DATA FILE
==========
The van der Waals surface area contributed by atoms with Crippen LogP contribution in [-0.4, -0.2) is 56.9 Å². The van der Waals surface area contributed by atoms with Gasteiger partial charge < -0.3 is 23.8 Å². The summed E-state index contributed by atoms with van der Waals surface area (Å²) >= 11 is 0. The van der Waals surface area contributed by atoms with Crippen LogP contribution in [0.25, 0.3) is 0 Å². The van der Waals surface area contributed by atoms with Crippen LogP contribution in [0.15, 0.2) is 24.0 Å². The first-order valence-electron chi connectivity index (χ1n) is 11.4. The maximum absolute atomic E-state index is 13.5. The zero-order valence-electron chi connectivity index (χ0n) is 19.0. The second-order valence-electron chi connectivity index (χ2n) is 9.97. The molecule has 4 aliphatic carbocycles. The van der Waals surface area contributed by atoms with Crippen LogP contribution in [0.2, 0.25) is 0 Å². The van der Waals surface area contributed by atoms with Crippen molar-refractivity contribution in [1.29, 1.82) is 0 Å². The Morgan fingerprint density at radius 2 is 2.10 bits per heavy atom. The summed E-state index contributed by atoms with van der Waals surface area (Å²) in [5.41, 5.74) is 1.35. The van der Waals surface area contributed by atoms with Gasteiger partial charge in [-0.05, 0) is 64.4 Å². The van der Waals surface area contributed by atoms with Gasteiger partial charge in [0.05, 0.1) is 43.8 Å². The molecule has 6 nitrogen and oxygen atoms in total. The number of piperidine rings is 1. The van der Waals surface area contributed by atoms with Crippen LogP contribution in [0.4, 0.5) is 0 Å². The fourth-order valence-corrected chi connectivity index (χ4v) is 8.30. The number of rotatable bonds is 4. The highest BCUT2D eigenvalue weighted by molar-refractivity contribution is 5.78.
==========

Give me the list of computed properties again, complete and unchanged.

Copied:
The van der Waals surface area contributed by atoms with Crippen LogP contribution in [-0.4, -0.2) is 56.9 Å². The van der Waals surface area contributed by atoms with Gasteiger partial charge < -0.3 is 23.8 Å². The summed E-state index contributed by atoms with van der Waals surface area (Å²) >= 11 is 0. The van der Waals surface area contributed by atoms with Crippen LogP contribution in [0.25, 0.3) is 0 Å². The van der Waals surface area contributed by atoms with Crippen LogP contribution in [0.15, 0.2) is 24.0 Å². The first-order valence-electron chi connectivity index (χ1n) is 11.4. The maximum absolute atomic E-state index is 13.5. The zero-order valence-electron chi connectivity index (χ0n) is 19.0. The second-order valence-electron chi connectivity index (χ2n) is 9.97. The molecule has 4 aliphatic carbocycles. The van der Waals surface area contributed by atoms with Crippen LogP contribution in [0.2, 0.25) is 0 Å². The van der Waals surface area contributed by atoms with Crippen molar-refractivity contribution in [1.29, 1.82) is 0 Å². The Morgan fingerprint density at radius 2 is 2.10 bits per heavy atom. The summed E-state index contributed by atoms with van der Waals surface area (Å²) in [5.41, 5.74) is 1.35. The van der Waals surface area contributed by atoms with Gasteiger partial charge in [-0.05, 0) is 64.4 Å². The van der Waals surface area contributed by atoms with Gasteiger partial charge in [0.05, 0.1) is 43.8 Å². The molecule has 6 nitrogen and oxygen atoms in total. The number of piperidine rings is 1. The van der Waals surface area contributed by atoms with Crippen LogP contribution in [0.4, 0.5) is 0 Å². The fourth-order valence-corrected chi connectivity index (χ4v) is 8.30. The number of rotatable bonds is 4. The highest BCUT2D eigenvalue weighted by molar-refractivity contribution is 5.78.